TV REVIEW: Misfits – Series 3, Episode 2

Misfits explores date-rape, gender and sexual harassment with mixed-results.  Bored with the direction in which his life is heading and still banned from athletics, Curtis decides to use his new gender-swap power so that he can compete again.

In true Misfits style, there’s a complication when Curtis falls for Emma, one of the other athletes, while he’s training as his female self.

But Curtis is in a predicament, because he can’t tell Emma the truth about his real identity. Meanwhile, a predatory figure turns his attention to female Curtis. *Contains spoilers*

I’d like to start by giving props to Howard Overman for writing an ambitious “issue-based” episode. At times perhaps the message was hammered home a little too hard, like a more cynical, twisted and darker episode of Glee, and like that show the message was sometimes a little muddled. But, at least he has the cojones to write about these things in the first place.

Using Curtis’ new gender-changing power to give insight into the female experience, when it so easily could have been used purely for laughs or (worse) to improve his sex-life, was a definitie positive.  Were this episode featured in another show, an episode of Buffy for instance, I’m convinced  it would have been more of a success, perhaps even a classic. However, as one of a 7 episode series of Misfits I’m not so sure. I’ve in the past complained of a lack of development of Curtis’ character, but, in such a short season I don’t think we’ve enough time to focus purely on one Misfit unless it is serving the season arc. Perhaps it would have worked better if they’d spread the story out over a few more episodes. Whilst Curtis’ new-found empathy for women was convincingly portrayed by actor Nathan Stewart-Jarrett, it would have been more satisfying had come about after a longer period of time.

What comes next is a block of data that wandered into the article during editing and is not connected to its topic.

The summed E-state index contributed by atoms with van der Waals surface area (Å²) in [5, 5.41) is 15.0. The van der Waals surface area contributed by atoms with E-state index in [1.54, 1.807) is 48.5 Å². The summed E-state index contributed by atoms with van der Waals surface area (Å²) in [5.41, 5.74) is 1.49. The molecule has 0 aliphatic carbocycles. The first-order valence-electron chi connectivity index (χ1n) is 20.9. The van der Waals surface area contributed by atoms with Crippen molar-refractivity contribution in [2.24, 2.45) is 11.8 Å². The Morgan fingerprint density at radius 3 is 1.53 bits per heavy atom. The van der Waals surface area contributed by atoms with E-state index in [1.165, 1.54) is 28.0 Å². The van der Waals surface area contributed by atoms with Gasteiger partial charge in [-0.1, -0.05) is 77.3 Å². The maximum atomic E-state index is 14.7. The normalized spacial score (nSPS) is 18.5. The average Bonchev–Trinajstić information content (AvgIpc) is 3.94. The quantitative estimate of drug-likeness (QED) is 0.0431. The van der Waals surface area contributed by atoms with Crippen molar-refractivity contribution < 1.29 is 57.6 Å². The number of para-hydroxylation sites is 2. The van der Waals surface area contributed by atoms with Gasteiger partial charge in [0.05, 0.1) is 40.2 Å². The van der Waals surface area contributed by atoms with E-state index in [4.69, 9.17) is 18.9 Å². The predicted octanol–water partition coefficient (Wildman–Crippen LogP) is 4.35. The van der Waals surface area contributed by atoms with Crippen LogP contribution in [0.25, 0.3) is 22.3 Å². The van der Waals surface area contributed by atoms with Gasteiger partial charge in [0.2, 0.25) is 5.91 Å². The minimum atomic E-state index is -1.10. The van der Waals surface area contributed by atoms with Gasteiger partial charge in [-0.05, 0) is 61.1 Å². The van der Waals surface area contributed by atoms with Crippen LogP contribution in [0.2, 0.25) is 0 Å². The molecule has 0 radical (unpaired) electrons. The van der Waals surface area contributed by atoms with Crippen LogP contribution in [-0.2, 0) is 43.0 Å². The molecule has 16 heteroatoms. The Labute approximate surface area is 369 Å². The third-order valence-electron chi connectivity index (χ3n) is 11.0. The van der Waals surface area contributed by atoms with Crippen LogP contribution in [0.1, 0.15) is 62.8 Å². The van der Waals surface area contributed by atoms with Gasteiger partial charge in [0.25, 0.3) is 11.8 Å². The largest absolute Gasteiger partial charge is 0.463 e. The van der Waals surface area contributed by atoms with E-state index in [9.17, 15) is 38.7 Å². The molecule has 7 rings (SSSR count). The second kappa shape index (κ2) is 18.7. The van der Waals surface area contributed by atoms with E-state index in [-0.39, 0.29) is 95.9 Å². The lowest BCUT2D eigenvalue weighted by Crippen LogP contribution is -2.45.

The only real negative, however,  is that this didn’t feel like an episode of Misfits; It was deficient in humour and urgency and was more mundane than usual, lacking that epic quality we became accustomed to in series 2.

Smiley Face

  • FINALLY, Curits is less of bore. Convincing performances from both Nathan Stewart-Jarrett and Kehinde Fadipe .
  • Alisha’s impression of Curtis (heh heh).
  • Curtis discusses his predicament with Simon:  “Are you a lesbian?”, “She thinks I’m f*cking myself”, etc., etc.
  • The dreaded urine sample. Any tips are welcome.
  • Kelly is totally crushing on Seth. Aren’t we all? (Actually, I’m not, but the word on the street is he’s a definite hotty).
  • A real-life “power-less” Big Bad. Weapon of choice? Rohypnol.
  • Sometimes it really can feel like all men are perverts.

Sad Face

  • All men are perverts. Really though? Perhaps it would have been more convincing had they scatterd the perverts over a few episodes.
  • So your new girlfriend is clearly intoxicated and can barely talk or stand up (so much so you’re concerned enough to call a cab to take her home) you leave her alone for five minutes and return to find a strange man trying to have his way with her. Obviously you blame her, leave him to it, and run off to have revenge sex with a guy you’ve just said is absolutely awful in bed?!? Load of balls.
  • I’ve heard people complain they missed Nathan in this episode, but I’d argue, they missed everyone.
  • Time travel, future Simon, romance, epic score – more of this next time please!

An ambitious, relevant, but slightly disappointing episode.

Rating:   3/5
GS Reporter: Alexis

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One comment

  1. PeanutbutterJellyGirl /

    I really liked this episode and it was really the introduction of a new character and finally some character development for Curtis. I honestly didn’t feel like this was a show about date rape, it just happened to be the baddie of the week. This was definitely slower paced but well put together. I loved Rudy’s comic relief in the episode, the boy is funny, pathetically daft and very sweet. His description of women as being cruel and smelling of toffee apples. I just loved that. I can honestly say given half a chance Rudy will be a better character than Nathan in the end.

    Curtis & Melissa came off as the same character seamlessly. I loved Melissa’s journey of self discovery and I hated that Curtis felt that he had to put away running in order to move forward personally. This was an episode all about perception and self awareness. You’re right about it not feeling like Misfits but Curtis was never part of the madness to me, so it worked.

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